When mounting the caliper...
When mounting the caliper to the spindle, care must be taken to properly align the two. On our Late Model car, we clamped the caliper to the rotor using a spacer to provide proper clearance for the brake pad.
3. What are some common problem areas during the installation of brake calipers and pads?
AP: By far the number-one error in caliper installation is having the caliper too low on the disc. The caliper should be square and true in alignment with the disc, and there must be at least 0.080 inch of clearance [0.100 inch is better] between the outside diameter of the disc and the inside of the caliper disc pathway. The disc expands when hot, and the diameter increases. The caliper will overheat and fail if the disc rubs the inside of the caliper.
Hawk: Not properly bleeding air from the system after installation is common and can create an inaccurate sense of brake performance and effectiveness.
Outlaw: The calipers need to be mounted square and parallel to the rotor. Check the rotor for runout and then make sure the caliper is mounted properly over center. Also, make sure the caliper is mounted square to the centerline, which may require tweaking of the spindle mounts. The calipers should also be mounted so that the pads sit flush to 0.020 inch above the outer edge of the rotor when they are installed. This allows for rotor growth, maximizes the use of the rotor surface, and equalizes the temps on the rotor edge to help avoid unnecessary warping.
Wilwood: The calipers must be aligned laterally over the rotor. They must be square and parallel, with the rotor centered evenly between pistons. The caliper must also be in proper radial alignment, with the outside radius of the pad matched against the outside radius of the rotor. Lateral alignment can usually be corrected with shims between the caliper lugs and mount bracket. Calipers must always be mounted with the bleed screws on top. Otherwise, they cannot be properly bled.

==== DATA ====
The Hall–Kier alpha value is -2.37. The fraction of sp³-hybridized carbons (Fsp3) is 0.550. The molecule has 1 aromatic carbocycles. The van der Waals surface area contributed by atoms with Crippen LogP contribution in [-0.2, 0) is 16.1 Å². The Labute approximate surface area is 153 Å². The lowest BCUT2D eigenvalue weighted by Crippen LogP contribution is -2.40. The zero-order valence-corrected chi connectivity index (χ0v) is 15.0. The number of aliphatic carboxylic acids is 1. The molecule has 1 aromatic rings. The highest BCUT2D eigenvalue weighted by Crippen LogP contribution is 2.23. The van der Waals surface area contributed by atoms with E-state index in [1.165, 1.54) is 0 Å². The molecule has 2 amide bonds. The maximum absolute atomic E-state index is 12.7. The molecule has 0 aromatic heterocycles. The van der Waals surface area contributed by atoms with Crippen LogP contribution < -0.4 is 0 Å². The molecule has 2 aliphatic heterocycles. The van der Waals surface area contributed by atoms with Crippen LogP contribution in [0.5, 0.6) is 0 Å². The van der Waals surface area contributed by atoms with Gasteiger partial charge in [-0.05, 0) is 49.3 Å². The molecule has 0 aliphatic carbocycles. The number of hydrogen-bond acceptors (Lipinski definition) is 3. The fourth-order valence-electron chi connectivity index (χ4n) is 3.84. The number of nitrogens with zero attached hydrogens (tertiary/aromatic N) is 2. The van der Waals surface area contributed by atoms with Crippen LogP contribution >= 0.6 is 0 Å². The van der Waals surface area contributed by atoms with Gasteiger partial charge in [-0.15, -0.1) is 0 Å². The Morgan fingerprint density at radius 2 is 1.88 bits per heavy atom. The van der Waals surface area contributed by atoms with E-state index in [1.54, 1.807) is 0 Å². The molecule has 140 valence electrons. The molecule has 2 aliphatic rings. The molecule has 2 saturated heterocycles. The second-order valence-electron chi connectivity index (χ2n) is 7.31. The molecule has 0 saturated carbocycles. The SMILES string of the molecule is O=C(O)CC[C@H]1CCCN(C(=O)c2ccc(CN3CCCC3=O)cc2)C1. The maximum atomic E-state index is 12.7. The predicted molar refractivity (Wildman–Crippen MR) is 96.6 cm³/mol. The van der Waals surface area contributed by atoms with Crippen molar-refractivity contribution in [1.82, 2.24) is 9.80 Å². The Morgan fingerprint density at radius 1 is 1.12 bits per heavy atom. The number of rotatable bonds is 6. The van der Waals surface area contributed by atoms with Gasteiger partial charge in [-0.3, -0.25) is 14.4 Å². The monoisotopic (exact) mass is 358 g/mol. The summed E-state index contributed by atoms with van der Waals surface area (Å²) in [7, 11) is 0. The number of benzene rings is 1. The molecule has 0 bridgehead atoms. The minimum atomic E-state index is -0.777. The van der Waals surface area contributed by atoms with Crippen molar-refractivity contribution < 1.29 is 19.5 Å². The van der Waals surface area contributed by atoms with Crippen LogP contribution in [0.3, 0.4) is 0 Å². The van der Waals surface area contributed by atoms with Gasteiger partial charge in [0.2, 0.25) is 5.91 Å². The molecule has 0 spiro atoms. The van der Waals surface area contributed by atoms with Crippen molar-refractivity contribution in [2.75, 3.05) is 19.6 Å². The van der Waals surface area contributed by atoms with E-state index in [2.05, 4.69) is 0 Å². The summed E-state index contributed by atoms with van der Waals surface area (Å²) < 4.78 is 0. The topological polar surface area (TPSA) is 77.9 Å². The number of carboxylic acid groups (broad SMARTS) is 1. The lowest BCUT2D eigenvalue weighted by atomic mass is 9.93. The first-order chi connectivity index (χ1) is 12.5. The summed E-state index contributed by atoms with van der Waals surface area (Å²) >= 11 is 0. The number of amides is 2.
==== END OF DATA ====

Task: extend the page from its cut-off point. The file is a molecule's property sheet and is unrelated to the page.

We use different-size master...
We use different-size master cylinders to vary the braking force generated. Here, the two cylinders on the left represent the brakes, front and rear. The cylinder on the left, for the front brakes, is smaller than the one for the rear brakes (look just under the bleeders to see the piston cast size). This provides more stopping power for the front brakes on this asphalt car, which is necessary.
4. How do I properly break in my new pads?
AP: The simple answer is to follow the pad manufacturer's procedure to the letter. Generally, these instructions are in the box of pads, and the manufacturer has done a lot of testing to determine the best procedure for its pads.
Hawk: Most friction manufacturers recommend similar procedures, yet, unfortunately, many racers do not accomplish the most important part of the bedding process, and that's a very slow heat buildup over an extended amount of time followed by a complete cool down. It's highly advisable to follow the manufacturer's recommendation very closely to ensure you get the intended performance from your pads.
Outlaw: Pad break-in may vary depending on the pads being used, but it is generally noted that new pads should be bedded on rotors that have been previously used with the same type of pad. The same applies to rotors. It is a good idea to have your spare pads and rotors bedded, and keep a matched set for that time of need.
Wilwood: The first laps on new pads and rotors are the most critical in their life cycle. Failure to properly bed them can not only result in poor performance, but also irreversible damage to the pads and rotors.
Make a series of six to eight light stops, with a 10-15-second complete release between each stop. Proceed to a series of three to four laps with six to eight medium stops from a slightly higher speed. Proceed further to full-speed laps, making six to eight hard stops to bring the brakes up to real operating temperatures. Then, back off and make a few cool-down laps, using the brakes as little as possible if not at all.
The warm-up cycle involves the driver pushing the brake pedal to make full contact between the brake pads and rotor, then full release of all pressure on the brake pedal to properly warm the parts and bed them in. Open-track practice days present the best opportunity for pad and rotor bedding. It's a good idea to take along a spare set of pads and rotors and bed them during the open-track time.
5. What are some common solutions to bias problems?